• Foreign Body Aspiration in Adult, What Would You Expect? Case Report

    Foreign body (FB) aspiration is an uncommon but potentially life-threatening event, while the majority of accidental aspiration events occur in children, adults represent up to 25% of cases. When the diagnosis is not established immediately, retained FBs may lead to recurrent pneumonias, bronchiectasis, recurrent hemoptysis, pneumothorax, lung abscesses, pneumo-mediastinum, or other complications. Extraction of aspirated FBs should be undertaken as soon as possible to alleviate acute symptoms and prevent long term complications. FB aspiration is slightly more common in males. The vast majority of adult patients with FB aspiration have obvious risk factors for aspiration including neurological deficits with swallowing difficulties or altered mental status, neuromuscular disease, intoxication, or have an iatrogenic cause. Still, 10% of adult patients with FB aspiration have no known risk factors. Our case is 35 y old male patient who was brought to Accident and Emergency department after being found unresponsive in the street, on arrival to hospital his GCS was 9/15 with pin points pupils , spontaneous breathing and hemodynamic stable . CT brain was unremarkable Patient failed to respond to repeated doses of naloxone and his GCS dropped with episode of apnea so was intubated and mechanically ventilated. Follow up chest x-ray show opacification of the right lung, and ABG reveled hypoxia with respiratory acidosis in spite high ventilator settings, So CT chest was the best option which reveled bronchial obstruction mostly due to foreign body. Urgent bronchoscopy was done and unexpectedly obstruction was due to chewing gum pieces, aspiration of four large pieces of chewing gum, following that patient remained in the ICU for 2 days where chest x-ray show significant improvement and he was weaned and extubated successfully.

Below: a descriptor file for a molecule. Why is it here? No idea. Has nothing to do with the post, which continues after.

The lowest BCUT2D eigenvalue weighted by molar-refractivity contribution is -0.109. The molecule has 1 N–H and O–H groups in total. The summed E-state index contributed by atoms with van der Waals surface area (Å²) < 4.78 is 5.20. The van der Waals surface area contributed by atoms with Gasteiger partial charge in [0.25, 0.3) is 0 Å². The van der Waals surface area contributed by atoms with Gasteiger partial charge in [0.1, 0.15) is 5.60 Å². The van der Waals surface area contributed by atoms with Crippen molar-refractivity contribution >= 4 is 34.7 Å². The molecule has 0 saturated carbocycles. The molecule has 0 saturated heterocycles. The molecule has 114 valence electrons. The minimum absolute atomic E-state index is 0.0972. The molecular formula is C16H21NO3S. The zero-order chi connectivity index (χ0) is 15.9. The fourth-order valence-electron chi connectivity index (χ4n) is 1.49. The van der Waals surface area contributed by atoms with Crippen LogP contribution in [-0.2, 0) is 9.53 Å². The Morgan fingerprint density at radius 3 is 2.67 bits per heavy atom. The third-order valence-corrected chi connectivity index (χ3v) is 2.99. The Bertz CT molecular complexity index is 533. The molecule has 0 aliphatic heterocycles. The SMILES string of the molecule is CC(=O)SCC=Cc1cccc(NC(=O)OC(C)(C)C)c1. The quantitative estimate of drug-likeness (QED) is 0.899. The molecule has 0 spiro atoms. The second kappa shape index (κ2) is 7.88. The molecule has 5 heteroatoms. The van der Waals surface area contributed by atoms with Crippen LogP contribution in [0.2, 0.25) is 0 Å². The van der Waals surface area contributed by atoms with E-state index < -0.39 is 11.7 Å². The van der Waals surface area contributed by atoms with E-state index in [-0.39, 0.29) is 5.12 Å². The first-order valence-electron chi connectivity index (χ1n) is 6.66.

• Transfer Factor Revisited: Treatment of Candida Prosthetic Valve Endocarditis

    Candida prosthetic valve endocarditis (CPVE) is most commonly seen in persons who inject drugs intravenously or have indwelling catheters, pacemakers, or prosthetic joints that can serve as a nidus for candida suprainfection and seed the valve. Current treatment guidelines for CPVE include valve replacement and long-term antifungal therapy with intravenously administered Amphotericin B and parenteral or oral therapy with 5-fluorocytosine. Despite treatment, CPVE is characterized by a high recurrence rate (up to 36%) and a 5-year survival of less than 50%. I review my past experience in treating recalcitrant CPVE with transfer factor (TF) immunotherapy and conclude that TF can be a valuable adjuvant in the treatment of CPVE that does not respond to conventional interventions.